The silent presenter who also includes interactive or individual activities throughout a presentation should analyze the impact of silence during these kinds of learning tasks. Consider basking in the sweet sounds of absolutely nothing while your audience members focus on the activity you have given to them so that they will remember the message you are trying to convey through it.
Incorporating pauses at appropriate junctures can embolden the crowd to participate in your presentation more fully. A recent article from Entrepreneur argued that silence establishes the intention that moves people to take action visually, verbally, or otherwise. It does so by allowing reflection without the exertion of intellectual thought, which spurs creativity and imagination. This imagination is oftentimes a byproduct of the auditory cortex’s ability to engage in memory retrieval in the absence of sound. The use of pauses or silence in conjunction with descriptive language or visualization techniques could dramatically increase the activity in the brain of each member of your audience.
To incite the imagination of your audience, combine silence with visualization for a presentation activity. For example, if you are giving a talk about how your appliance could improve the lives of consumers, ask them to close their eyes and visualize their current world. Then, use descriptive language to illustrate how their world could look like with your appliance. Finally, don’t speak for a minute or so to provide the space for their imagination to prosper.
The silent presenter is silent not only to elevate the experience of his or her audience, but also to cultivate his or her own respect for the audience’s thoughts and feedback. The silent presenter takes what he or she has garnered from the discussion with the audience to improve an idea, concept, product, or service. Additionally, the silent presenter uses silence to collect his or her thoughts, to refocus before delivering the next point, and to concentrate on the content – the nuts and bolts of the presentation and the core reason he or she is speaking to the audience.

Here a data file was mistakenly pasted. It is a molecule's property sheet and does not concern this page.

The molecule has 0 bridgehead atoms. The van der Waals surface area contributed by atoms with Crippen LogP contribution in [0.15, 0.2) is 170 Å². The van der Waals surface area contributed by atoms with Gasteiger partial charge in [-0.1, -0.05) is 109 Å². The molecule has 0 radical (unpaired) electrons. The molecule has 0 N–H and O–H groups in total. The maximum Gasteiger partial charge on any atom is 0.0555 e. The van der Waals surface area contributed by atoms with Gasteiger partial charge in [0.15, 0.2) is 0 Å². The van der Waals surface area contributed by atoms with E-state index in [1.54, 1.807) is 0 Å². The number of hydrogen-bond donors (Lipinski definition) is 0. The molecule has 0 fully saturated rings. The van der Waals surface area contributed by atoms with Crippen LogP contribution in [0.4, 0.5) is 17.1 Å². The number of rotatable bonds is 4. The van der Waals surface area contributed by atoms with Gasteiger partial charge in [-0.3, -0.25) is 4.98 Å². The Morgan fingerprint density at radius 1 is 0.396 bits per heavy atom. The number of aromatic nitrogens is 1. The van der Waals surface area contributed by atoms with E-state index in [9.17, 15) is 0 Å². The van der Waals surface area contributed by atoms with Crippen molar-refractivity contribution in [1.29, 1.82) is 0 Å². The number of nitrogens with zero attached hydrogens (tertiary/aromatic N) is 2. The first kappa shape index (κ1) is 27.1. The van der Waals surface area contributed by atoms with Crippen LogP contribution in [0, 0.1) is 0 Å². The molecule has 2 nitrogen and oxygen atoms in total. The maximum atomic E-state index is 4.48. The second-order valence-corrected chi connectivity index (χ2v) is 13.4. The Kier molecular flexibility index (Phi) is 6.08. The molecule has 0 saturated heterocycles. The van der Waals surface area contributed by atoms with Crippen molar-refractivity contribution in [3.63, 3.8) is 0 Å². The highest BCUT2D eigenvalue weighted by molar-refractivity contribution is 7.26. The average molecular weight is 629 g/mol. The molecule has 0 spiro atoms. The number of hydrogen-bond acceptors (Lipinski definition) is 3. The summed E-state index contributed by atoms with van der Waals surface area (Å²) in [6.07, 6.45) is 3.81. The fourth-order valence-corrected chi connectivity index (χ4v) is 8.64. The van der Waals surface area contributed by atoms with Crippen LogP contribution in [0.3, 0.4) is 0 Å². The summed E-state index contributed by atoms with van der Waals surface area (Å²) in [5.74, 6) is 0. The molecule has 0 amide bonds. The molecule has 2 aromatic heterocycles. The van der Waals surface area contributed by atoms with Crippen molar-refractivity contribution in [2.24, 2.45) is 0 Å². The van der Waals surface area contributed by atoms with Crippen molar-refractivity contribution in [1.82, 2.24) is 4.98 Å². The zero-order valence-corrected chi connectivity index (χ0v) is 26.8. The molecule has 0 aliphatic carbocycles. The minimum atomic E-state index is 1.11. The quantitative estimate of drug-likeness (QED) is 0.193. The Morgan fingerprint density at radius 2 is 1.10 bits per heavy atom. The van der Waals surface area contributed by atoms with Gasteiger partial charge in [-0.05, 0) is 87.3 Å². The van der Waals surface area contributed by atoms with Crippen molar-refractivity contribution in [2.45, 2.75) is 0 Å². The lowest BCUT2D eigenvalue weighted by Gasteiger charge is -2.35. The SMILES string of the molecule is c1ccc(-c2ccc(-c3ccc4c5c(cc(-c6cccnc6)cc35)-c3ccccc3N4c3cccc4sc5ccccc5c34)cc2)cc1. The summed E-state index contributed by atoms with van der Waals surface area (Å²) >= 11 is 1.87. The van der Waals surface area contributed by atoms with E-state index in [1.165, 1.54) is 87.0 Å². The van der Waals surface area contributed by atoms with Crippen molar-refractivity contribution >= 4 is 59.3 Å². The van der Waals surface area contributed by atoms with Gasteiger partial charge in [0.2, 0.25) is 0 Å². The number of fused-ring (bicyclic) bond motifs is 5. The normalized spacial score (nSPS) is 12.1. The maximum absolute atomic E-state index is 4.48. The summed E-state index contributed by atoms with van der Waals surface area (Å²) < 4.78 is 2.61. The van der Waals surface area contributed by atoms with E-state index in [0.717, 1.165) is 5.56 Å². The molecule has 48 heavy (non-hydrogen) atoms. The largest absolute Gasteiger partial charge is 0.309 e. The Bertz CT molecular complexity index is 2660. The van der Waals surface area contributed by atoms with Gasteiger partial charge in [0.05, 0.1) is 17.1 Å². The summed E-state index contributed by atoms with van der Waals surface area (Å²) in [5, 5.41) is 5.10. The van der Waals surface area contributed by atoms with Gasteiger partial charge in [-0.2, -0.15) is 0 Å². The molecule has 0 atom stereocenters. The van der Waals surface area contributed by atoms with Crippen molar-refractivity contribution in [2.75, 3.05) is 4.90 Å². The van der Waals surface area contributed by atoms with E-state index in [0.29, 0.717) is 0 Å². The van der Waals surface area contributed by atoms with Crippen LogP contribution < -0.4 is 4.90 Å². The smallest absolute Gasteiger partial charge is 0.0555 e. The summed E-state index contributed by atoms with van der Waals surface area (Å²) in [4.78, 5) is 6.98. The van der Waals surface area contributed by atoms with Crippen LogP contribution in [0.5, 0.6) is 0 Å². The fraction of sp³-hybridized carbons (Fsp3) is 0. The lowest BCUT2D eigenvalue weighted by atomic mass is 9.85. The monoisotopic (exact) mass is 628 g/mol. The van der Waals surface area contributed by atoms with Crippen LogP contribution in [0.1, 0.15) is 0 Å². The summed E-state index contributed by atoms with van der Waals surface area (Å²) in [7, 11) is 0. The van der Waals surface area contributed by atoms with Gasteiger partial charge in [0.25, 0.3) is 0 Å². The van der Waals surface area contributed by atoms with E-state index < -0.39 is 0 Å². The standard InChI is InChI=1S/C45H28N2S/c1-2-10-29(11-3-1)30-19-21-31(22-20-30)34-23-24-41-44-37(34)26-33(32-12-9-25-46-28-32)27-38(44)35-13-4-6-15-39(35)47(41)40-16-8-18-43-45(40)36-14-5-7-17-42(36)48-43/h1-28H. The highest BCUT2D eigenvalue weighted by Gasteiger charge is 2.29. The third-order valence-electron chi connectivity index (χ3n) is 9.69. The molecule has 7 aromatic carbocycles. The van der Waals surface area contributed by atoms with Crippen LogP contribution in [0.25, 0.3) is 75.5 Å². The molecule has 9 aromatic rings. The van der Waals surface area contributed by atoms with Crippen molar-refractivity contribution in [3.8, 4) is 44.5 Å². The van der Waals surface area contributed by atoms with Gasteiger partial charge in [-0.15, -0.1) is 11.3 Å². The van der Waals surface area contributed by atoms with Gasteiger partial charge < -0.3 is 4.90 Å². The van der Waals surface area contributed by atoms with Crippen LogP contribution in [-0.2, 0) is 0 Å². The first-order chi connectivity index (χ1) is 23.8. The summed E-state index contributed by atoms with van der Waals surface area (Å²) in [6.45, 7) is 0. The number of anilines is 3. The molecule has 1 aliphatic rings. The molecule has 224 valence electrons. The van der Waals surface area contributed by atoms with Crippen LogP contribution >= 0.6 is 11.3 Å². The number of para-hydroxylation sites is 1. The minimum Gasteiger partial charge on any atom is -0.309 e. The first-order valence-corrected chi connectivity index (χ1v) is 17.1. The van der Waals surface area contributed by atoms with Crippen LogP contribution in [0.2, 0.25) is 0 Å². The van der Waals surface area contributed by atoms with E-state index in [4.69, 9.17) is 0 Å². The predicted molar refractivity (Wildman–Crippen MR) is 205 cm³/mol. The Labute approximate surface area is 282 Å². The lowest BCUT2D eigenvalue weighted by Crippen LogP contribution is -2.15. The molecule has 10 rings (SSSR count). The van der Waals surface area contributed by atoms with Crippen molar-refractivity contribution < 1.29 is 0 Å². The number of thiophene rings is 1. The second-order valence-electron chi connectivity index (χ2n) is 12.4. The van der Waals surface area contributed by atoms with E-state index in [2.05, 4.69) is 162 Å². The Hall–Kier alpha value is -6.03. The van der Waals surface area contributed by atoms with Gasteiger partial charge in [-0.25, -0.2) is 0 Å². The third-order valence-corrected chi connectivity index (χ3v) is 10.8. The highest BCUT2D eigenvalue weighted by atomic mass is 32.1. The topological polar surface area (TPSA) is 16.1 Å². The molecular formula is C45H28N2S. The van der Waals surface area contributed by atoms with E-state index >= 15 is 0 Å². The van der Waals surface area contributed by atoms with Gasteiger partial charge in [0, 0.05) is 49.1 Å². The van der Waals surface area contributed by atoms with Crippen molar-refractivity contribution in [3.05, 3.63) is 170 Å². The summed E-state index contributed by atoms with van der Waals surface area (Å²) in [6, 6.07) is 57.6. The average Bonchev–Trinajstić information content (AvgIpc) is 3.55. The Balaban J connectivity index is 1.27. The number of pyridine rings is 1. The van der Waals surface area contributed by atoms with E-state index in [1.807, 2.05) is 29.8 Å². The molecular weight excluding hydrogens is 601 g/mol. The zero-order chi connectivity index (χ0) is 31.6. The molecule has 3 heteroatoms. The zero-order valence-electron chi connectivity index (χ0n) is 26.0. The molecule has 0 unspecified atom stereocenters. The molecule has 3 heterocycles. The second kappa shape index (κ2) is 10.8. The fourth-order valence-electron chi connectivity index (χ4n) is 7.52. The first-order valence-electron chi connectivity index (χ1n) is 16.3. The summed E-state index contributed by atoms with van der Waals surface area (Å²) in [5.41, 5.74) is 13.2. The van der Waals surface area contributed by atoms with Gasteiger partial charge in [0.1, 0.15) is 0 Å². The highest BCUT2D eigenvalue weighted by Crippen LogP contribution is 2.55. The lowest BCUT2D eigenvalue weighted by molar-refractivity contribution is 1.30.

The silent presenter is quiet to encourage input from the audience. To actively listen to their questions, concerns, comments, and feedback. To consciously process it all and respond with a statement that addresses the audience members respectfully and intentionally. Does your presentation include a Q&A session? If you typically find yourself filling in the silence between the question and an answer or even in the gap between answers, consider practicing silence to encourage more responses from the audience. Allow yourself to be silent during your presentation – refraining from cutting a participant off at all costs, especially if it is unnecessary. Can’t think of what to say next? Skip the ums and opt for a brief pause.
Take the silent presenter’s lead during an upcoming performance to startle, delight, provoke deeper thought, and demonstrate respect to your audience. From negotiations and daily gossip to presentations and classroom lessons, silence breaks the cacophony created by the skyrocketing demands of our lives. To learn more about the strength found in silence, check out the following resources: